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As I understand it, the LDS teaching is that polygamy is acceptable, in this mortal life, only when God decides to permit it, and that God has done so twice so far in history (1) during Biblical times (2) during the early history of the LDS church, from when Joseph Smith introduced the practice in the 1830s until the Manifesto of 1890. So offshoots of the LDS church which continue the practice today, are in the LDS belief, disobeying God, by practising polygamy when He has not allowed it.

My question is then, to what extent could a person express support polygamy without being considered a transgressor by the LDS church? I know that any actual practice of polygamy today is considered transgression by the LDS church, as does any expression of support for that practice continuing today (even though one does not practice it).

But I can conceive of several ways in which a person could be "pro-polygamy" without practising it today or advocating its practice today:

  1. A person could express the hope (privately or publicly) that God will soon allow it again
  2. A person could pray (privately or publicly) that God would allow it again soon (such as by revealing to the President of the Church to that effect)
  3. A person could advocate that current laws against polygamy be repealed, and that polygamy be legally recognised. That would not necessarily entail supporting the present-day practice of polygamy, since it is entirely possible, and not uncommon, to advocate that an act morally ought not to be done, yet at the same time advocate that it be legal. Also, insofar as one of the motivations for God revoking permission for polygamy was legal opposition, the removal of that opposition might hasten God to grant permission for it again

If a member of the LDS church took positions similar to the above, would they be likely to be considered transgression?

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Welcome to Christianity.SE! –  Caleb Oct 8 '12 at 8:40
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Edited question to remove mention of "excommunication", since my main point was whether the LDS church considers those opinions wrong, not whether it would excommunicate someone for it (which may depend on details of the specific circumstances apart from the inherent judgement of the position as wrong) –  Zack Martin Oct 10 '12 at 7:54
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1 Answer 1

up vote 5 down vote accepted

Edits: So, after the question changed... here's the answer to the new question; my original answer is below... though they do mingle some similar points and should both be considered.

This answer reflects my own thoughts on the matter, but I'm of course no clergy in the LDS Church...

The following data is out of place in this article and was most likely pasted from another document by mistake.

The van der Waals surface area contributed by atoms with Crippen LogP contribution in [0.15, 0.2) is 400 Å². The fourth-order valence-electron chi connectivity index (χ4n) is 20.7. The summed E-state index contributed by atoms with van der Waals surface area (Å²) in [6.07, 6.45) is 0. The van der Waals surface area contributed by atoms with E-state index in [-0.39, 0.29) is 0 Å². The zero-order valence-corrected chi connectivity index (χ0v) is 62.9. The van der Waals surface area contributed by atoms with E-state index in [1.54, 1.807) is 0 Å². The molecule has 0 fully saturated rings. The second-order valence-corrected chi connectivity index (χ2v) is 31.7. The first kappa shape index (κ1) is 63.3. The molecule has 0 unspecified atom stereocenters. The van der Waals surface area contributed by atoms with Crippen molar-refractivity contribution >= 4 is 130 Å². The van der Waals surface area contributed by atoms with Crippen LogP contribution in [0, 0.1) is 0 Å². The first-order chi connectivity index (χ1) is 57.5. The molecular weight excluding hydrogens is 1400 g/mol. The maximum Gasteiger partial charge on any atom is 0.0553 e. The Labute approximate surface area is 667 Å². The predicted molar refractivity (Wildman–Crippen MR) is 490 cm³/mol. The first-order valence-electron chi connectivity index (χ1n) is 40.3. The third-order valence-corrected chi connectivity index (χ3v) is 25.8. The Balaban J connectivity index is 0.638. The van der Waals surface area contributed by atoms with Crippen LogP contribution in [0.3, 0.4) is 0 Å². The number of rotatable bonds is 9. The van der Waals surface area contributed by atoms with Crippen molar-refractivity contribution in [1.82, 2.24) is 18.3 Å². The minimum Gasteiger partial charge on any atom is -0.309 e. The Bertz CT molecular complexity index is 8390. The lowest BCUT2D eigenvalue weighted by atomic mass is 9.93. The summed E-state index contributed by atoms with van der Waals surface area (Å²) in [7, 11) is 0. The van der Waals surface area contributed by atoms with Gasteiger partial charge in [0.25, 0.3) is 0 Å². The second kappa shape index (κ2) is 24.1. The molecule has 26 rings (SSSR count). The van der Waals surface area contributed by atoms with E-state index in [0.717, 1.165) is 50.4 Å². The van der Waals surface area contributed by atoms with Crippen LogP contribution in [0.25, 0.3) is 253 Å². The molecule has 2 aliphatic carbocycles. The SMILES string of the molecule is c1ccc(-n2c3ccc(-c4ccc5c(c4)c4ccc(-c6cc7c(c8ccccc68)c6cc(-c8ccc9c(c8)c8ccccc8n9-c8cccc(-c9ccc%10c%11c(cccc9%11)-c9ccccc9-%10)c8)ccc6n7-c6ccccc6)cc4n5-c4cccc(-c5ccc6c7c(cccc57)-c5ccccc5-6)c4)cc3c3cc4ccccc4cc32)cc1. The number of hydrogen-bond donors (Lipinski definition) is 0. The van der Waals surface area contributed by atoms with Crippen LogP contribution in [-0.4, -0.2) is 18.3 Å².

New Answer

The LDS Church doesn't hold opinions against anyone. Everyone is entitled to have an opinion. However, as Christ teaches, we are on safer and higher moral ground when we align our thoughts, hopes, desires, and actions with those of the Savior's. When these are in harmony, there is peace and happiness. When there is friction, often there is temptation and a slippery slope.

The LDS Church teaches to stay away from the edge, not see how close you can get to it. In general, I would expect this thinking/hoping to be strongly discouraged by the LDS Church...

Your question (now) is more about whether the thoughts/desires are transgression of the law or acting out is transgression of the law. However, still the same as my answer below about excommunication, it varies per circumstance and no one can judge but a judge in Israel (again, in LDS theology this is a bishop) and the Lord.

I see little difference between this type of thinking and the thinking of something like, "I hope that I can lay with that woman" -- or -- "I want God to tell me to sleep with her." These thoughts, of course, are (implicitly) adulterous, and this in the heart is also a sin.

A prophet in the Book of Mormon warns:

30 But this much I can tell you, that if ye do not watch yourselves, and your thoughts, and your words, and your deeds, and observe the commandments of God, and continue in the faith of what ye have heard concerning the coming of our Lord, even unto the end of your lives, ye must perish. And now, O man, remember, and perish not.

Finally, and this makes reference to a piece from earlier and below, the temple recommend interview questions include a question about sympathizing with groups or individuals who have teachings contrary to the Church. For Mormons to be able to enter the temple, they must make sure this is not the case.

Original Answer

I see this question as more about excommunication than polygamy, essentially wondering, "How close to the edge can you get without falling off?"